Jumbo Arts International provides opportunities for arts, culture and performance as well as educational programming for people of all ages and promotes the well-being of those with intellectual and developmental disabilities in southeastern North Carolina. What that looks like in real life is things like The Journal of Creative Arts & Minds, which is a juried project that highlights art and artists. Other JAI projects include virtual art exhibits, benefit concerts and other music-related events. JAI’s most recent project involves a collaboration with one of the group’s community liaisons, singer/songwriter Morris Cardenas, to create a heartfelt music video recording of the 1960s hit “Get Together.” Known for its refrain, “Come on people now/Smile on your brother/Everybody get together/Try to love one another right now,” “Get Together” is a plea for peace, brotherhood and love. It explores the dynamic of love versus fear and having to choose between them. And the message couldn’t be more timely.
The project has been an uplifting endeavor for everyone involved. “It’s been an interesting year,” said Jumbo Arts International President Margie Labadie. “We haven’t been able to do any in-person programming. With this video, we can contribute something that is really important right now. We are very excited about sponsoring the video and thrilled that Morris brought it to us as a fundraising opportunity. The music is fantastic. They did a fabulous job. We are just really excited to sponsor it.”
The video features North Carolina professional musicians who came together because they believe in the song’s message. They believe it is a positive message and one everyone needs to hear. “COVID-19 wasn’t even on our radar when we started the production,” Cardenas said. Considering how much the world has changed in recent months, “I think we could all use some peace and love to get us through,” he added.
Participants in the video included Cardenas, acoustic guitar; Danny Young, guitar and vocals; Cliff Bender, guitar; Darrell Collins, bass guitar, filming and production, mixer and audio; Tony Raimondo, drums; Robert Turner, piano and Bob Lawrence, congas, chimes and percussion. The backup singers included Bill Joyner, Marie Grimsley, Danny Young, Allen Diffee, Monique McCleod, Terie Lawrence and Michelle Weaks.
“Darrell Collins of Sound Images of North Carolina LLC, who did the majority of the audio and camera work, did such a great job,” Cardenas said. “The video represents a statement of peace, love and understanding among us all. It is not to be used as a political statement. And among the musicians in the video, there are several sects of religion and races — we have white, black and brown people in the video, showing we can all come together as one.”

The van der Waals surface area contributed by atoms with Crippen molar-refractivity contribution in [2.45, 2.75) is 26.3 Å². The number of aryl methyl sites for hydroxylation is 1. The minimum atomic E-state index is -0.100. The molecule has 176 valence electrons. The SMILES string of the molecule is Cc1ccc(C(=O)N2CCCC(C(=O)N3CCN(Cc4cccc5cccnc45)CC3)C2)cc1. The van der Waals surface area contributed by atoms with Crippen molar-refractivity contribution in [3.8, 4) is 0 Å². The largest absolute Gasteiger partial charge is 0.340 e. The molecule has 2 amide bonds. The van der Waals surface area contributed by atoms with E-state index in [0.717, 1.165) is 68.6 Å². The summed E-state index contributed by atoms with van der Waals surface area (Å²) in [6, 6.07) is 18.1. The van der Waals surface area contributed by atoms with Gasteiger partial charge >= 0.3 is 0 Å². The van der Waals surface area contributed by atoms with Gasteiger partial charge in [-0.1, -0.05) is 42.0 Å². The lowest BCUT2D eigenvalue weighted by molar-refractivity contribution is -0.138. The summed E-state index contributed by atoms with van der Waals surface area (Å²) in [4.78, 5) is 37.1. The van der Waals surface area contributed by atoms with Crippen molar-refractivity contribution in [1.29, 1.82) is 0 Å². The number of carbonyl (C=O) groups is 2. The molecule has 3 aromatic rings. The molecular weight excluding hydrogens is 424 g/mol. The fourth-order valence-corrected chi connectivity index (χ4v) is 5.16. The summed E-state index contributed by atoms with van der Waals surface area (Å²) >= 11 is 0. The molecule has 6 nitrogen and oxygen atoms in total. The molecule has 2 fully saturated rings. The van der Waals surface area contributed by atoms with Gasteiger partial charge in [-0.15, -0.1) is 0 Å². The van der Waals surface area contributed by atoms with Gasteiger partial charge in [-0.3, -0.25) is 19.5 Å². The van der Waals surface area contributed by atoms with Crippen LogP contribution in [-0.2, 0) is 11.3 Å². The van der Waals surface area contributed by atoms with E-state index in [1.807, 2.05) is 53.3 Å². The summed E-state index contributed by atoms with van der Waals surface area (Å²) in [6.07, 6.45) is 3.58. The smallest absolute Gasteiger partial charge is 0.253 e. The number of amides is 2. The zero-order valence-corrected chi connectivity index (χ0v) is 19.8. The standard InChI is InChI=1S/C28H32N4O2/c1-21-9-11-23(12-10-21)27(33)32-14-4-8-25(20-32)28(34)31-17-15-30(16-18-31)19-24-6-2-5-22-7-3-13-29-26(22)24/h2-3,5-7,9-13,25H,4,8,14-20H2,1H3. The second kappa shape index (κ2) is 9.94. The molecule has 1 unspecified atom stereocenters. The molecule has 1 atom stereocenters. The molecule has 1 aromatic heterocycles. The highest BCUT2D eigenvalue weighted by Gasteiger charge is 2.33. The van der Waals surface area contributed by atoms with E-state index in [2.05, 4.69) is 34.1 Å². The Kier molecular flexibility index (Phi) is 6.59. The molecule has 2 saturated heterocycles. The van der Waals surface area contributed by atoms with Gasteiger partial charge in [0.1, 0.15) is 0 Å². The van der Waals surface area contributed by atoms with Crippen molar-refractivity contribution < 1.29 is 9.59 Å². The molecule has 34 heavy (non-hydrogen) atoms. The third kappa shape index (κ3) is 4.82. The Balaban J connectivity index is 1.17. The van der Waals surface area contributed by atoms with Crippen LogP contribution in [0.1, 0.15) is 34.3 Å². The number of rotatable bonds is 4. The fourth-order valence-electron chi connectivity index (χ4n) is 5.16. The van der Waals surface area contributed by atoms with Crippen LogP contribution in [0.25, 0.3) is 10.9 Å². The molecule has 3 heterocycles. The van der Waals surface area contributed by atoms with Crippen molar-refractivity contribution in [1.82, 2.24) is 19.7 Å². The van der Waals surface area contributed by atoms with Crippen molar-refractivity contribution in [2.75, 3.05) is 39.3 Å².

Cardenas said he got the idea for the video when he was involved in some contentious discussions on social media. “There are all kinds of ‘experts’ on Facebook, and there was all kinds of noise and fighting. I found myself getting involved in it, and I realized I needed to take a step back and take a breath. Then COVID happened and George Floyd. I am not religious, but the song speaks about coming together in more than just getting together. It has to do with spiritually coming together, too.”
So far, the video, which used the song with permission from Universal Music Publishing Group, has been well-received. “We had only one person put their thumbs down, so far,” said Cardenas of the YouTube rating system. “We’ve been heard in Vietnam and Hong Kong and Spain and France. We’ve been heard in England and in El Salvador. That’s just what I am aware of, and it’s not counting all the states we’ve been heard in in the U.S. The reaction has been very good, in my opinion.”
While this project is large in scope, this is not the first time Cardenas has worked with JAI. The organization has produced music programs, called Jumbo Jams, for about eight years. Along with Cardenas, JAI has supported multicultural music performances in North Carolina, most recently in the Hispanic community. Working together on this new music video seemed like a natural fit.
Released on YouTube, the video was directed by Cardenas, who has entertained crowds from Los Angeles to Fort Bragg, North Carolina, to El Salvador. The video is also on the Jumbo Arts International Facebook page as well as through its website at JumboArtsInternational.org. Donations in any amount are appreciated to the all-volunteer, federally recognized nonprofit. Tax deductible donations are only used for programming and projects.
Cardenas has another project n the works called American Dream SOS, which is based on one of his songs.
While JAI is always looking for opportunities to support art and artists, live events have come to a standstill, at least for now. But the organization found a way to support an entirely new group of artists with its summer 2020 issue of The Journal for Creative Arts & Minds. “We did an all-student publication for the students who didn’t get to have an exhibition because of the virus,” said Labadie. “This is the first time we’ve ever done a student journal. I teach at UNC-Pembroke, and the art students didn’t get to do the capstone project. The journal features 21 students who it is the first time they’ve all published their own works and interviews.” The journal is available online at the JAI website.
Visit https://jumboartsinternational.org/index.html to view the “Get Together,” video, to learn more about JAI or to view The Journal for Creative Arts & Minds.